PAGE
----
Of Projections and Predictions

It’s February, finally, so spring training is just around the corner. Teams are putting the finishing touches on their rosters, filling out benches and bullpens, giving jobs to role players and evaluating the walking wounded. And now that the off-season is mostly finished, you should expect to be inundated with the buzzword of the month – projections.

CHONE. ZiPS. MARCEL. PECOTA. CAIRO. And yes, FANS. (Side note: are we capitalizing it, even though it’s not an acronym? I think we should. It’s not like anyone has any idea what CHONE stands for.) There will be no shortage of projection systems tossing out expected performances over the next month or two.

It won’t stop with just individual players, either. The guys over at Replacement Level Yankee Weblog have already run the CAIRO projections through the Diamond Mind simulator 100 times and posted the aggregate results as projected standings. Spoiler alert – the Yankees are good, the Blue Jays are not.

However, we need to make a distinction: projections are not predictions. Projections are information about what we think we currently know, while predictions are speculation about things that we probably cannot know.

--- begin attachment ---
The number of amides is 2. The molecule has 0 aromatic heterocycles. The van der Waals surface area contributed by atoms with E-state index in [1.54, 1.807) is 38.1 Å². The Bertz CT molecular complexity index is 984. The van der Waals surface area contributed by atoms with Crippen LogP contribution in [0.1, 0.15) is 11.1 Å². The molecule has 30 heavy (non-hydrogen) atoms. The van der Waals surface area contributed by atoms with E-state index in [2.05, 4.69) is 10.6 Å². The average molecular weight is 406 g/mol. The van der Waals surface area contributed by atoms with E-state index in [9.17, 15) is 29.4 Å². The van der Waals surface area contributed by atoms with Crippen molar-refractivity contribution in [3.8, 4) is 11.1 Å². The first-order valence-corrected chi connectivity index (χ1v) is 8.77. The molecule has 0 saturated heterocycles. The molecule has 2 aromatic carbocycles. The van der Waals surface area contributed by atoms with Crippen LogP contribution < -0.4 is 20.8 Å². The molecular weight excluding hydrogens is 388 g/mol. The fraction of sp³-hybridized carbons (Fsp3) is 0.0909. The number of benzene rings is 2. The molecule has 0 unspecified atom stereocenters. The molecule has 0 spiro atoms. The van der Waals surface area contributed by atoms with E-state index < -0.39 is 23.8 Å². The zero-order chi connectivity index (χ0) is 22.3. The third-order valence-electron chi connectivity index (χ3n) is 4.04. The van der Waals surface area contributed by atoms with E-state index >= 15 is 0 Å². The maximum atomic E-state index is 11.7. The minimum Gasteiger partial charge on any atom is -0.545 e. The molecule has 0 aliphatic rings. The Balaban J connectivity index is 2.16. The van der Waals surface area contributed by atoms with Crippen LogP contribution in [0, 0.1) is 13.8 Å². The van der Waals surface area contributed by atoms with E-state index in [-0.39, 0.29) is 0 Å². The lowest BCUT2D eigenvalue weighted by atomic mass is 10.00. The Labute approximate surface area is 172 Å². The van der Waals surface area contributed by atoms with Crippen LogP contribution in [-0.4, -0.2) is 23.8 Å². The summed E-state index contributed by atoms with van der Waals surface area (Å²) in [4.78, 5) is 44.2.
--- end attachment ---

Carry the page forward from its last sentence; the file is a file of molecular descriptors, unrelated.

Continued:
This may sound like semantics, but there is an important difference here, and it’s often lost in the way projections are discussed. Too often, projections are treated as predictions of the future. You’ll see people say things like “CAIRO thinks the Blue Jays are going to only win 67 games this year,” for instance.

But that’s not really true. CAIRO thinks that the Blue Jays are on course to win 67 games, and if they don’t do something about it between now and the end of the season, that is their likely destination. But, like a map, the entire point of a projection is to inform the the user so that he can then alter the course if he so desires.

You would never look at a map and say “I’m traveling east on I-40. This map expects me to drive into the Atlantic Ocean.” The map just informs you that the course you are on will eventually lead to the ocean, and if you decide not to exit, wetness awaits. (Obviously, there’s some hyperbole here, as I realize that the freeway doesn’t end with a pier). The map has no expectation of what will happen. It’s just informing you of the course you are on.

Just like you control where you car goes, so do front offices control where their team goes, to a point. It is quite possible that Alex Anthopolous will look at his team’s internal projections and say, “Hey, we kinda suck; someone go find me a third baseman.” And then, after his assistants find him a third baseman, the team will be better. And people will say that the projection was wrong.